Running a business in today’s global economy is challenging due to rapidly evolving technology, changing consumer preferences, and economic uncertainties—which all require constant adaptation and innovation to remain competitive. When the company is closely held or family-owned, however, the complexities may increase tenfold. There are additional emotional and psychological elements to contend with, legacy concerns, and of course the ultimate objective of ensuring your succession will meet financial and business goals.
We often advise entrepreneurial clients through these transitions and find that every family is unique and every leadership team has distinct goals. The common threads that tie situations together are the need to think objectively and plan strategically while considering the personalities and dynamics involved.
To achieve the ideal outcome, the most important pieces we bring to the table are an objective and independent perspective, the ability to provide emotion-free mediation, and the right technical toolbox. For internal transactions, this goes well beyond financial planning to encompass a range of other aspects, including liquidity, tax structuring, asset protection, due diligence, and sustained business growth.
Parents become ambassadors of the company, often seeking to bring their children into leadership roles where they will flourish—all while facing the reality that they are giving up their “corporate baby” to their actual babies.
Letting go with peace of mind is no easy feat. When we work with clients, there are three central questions we explore:
How Do You Secure Retirement and Your Legacy?
In most cases, owners of small to midsized businesses rely on their exit as a primary source of retirement income, making savvy retirement strategies a critical concern. There are opportunities to design retirement plans and leverage various tools that are unique to owners.
In terms of legacy, when parents pass their business on to the next generation, the vision is for the company to thrive under new ownership. That can only happen with education and adequate preparation for their roles. It can take years to onboard, train, and elevate young family members to a position that allows them to take the reins.
What is Fair in the Family?
Fair is always up for interpretation and is likely a sensitive subject for any family. Determining an equitable path encompasses myriad factors, including individual values, spending habits, and the roles that different family members play within the business. Sibling rivalry can further complicate the picture, raising questions about the distribution of assets, responsibilities, and opportunities.
To navigate this aspect successfully, open and honest communication is essential. All family members need to be willing to candidly discuss their goals, interest in the business, and overarching concerns. Ideally, a skilled facilitator or advisor will mediate these discussions and foster transparency.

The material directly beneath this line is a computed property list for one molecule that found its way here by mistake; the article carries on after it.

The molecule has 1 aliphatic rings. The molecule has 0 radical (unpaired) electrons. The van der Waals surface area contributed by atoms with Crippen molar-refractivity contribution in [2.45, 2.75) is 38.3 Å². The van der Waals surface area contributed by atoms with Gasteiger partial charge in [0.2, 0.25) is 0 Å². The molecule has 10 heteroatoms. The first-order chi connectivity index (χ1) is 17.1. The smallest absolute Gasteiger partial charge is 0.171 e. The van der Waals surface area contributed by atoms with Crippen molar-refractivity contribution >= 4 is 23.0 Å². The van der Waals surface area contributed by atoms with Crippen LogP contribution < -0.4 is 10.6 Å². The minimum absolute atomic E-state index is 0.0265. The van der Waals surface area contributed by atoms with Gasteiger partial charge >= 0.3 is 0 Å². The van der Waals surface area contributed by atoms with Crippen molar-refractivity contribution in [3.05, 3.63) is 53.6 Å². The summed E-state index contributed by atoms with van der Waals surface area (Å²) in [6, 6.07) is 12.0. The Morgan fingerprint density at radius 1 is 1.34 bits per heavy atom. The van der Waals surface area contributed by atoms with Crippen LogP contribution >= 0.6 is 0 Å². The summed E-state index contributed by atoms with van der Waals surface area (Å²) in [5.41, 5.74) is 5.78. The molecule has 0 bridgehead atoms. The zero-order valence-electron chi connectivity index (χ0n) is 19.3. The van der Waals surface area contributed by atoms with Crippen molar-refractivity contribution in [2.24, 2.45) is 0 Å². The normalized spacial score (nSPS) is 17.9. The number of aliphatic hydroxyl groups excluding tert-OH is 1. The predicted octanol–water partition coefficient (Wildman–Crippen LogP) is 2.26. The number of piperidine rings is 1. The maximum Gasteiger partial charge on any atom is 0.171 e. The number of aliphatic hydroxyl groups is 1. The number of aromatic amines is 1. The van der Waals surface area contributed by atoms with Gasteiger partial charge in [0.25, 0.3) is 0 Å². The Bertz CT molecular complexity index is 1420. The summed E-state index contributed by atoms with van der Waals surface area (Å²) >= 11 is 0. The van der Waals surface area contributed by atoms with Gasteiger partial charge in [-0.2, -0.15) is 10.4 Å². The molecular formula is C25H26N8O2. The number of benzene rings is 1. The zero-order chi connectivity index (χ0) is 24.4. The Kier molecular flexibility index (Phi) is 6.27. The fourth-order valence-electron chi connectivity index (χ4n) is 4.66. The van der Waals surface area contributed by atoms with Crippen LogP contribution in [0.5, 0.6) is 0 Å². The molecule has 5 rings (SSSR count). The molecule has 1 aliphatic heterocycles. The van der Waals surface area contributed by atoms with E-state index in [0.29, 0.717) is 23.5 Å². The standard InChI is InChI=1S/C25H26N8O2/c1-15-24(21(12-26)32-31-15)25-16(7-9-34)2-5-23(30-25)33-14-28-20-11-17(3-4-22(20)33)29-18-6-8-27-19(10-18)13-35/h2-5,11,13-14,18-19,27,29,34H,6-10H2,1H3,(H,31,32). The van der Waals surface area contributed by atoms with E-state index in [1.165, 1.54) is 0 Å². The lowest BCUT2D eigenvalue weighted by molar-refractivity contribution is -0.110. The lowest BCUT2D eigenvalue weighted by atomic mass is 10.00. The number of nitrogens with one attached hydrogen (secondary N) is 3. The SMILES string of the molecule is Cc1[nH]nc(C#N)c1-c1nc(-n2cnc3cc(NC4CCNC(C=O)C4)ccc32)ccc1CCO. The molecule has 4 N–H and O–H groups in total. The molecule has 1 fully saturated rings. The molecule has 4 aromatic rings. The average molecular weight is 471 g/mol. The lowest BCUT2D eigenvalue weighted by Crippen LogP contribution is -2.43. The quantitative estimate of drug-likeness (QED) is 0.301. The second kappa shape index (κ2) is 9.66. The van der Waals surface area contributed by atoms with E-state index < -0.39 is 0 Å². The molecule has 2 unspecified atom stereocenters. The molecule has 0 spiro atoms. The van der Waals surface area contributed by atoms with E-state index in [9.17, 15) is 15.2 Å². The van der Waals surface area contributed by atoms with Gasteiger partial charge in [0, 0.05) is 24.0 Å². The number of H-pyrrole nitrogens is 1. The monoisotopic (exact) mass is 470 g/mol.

When Do You Start Thinking About the Transition?
It is never too early to think about exit strategy. In fact, we believe that business owners should begin with the end in mind, however difficult that may seem at the start of a venture.
In the context of family business, it is even more crucial to start thinking about the transition well in advance. The consequences of being caught unprepared are too dire. For example, the family business leader may experience an unexpected health crisis, and a rushed succession will increase friction among family members.
On the other hand, early planning allows families to maximize the benefits of the transition while minimizing the challenges. They can lay out a clear path, have time for individuals to express themselves and embrace their future roles, and further cement retirement expectations.
All stages of planning should involve a reliable and coordinated support team, including CPAs, legal experts (for both business and estate planning), and financial advisors.
Family-owned businesses are an intense, long-term endeavor. When it comes time to hand operations over to a new generation, there are difficult emotional issues around separation coupled with parents who are entering a different life stage. It can be an exciting time, but certainly there are conflicts and concerns.
The goal? To create a path that is lucrative enough for owners to sustain their lifestyle, thoughtful enough to consider interpersonal dynamics, and operationally sound enough to ensure the business and the family will thrive in the future.
If you have questions about your business transition, please contact Carmen Grinkis, PhD, CLTC, CLU®, CFP®, Wealth Advisor & Co-Managing Partner, AAF Wealth Management at 774.512.4061, firstname.lastname@example.org—or your AAFCPAs partner.
Carmen is a licensed investment adviser and a CERTIFIED FINANCIAL PLANNER™ (CFP®) professional. She also has a PhD in Clinical Psychology and 15 years’ experience as a practicing psychologist. This perspective benefits clients because much of financial planning is about life planning.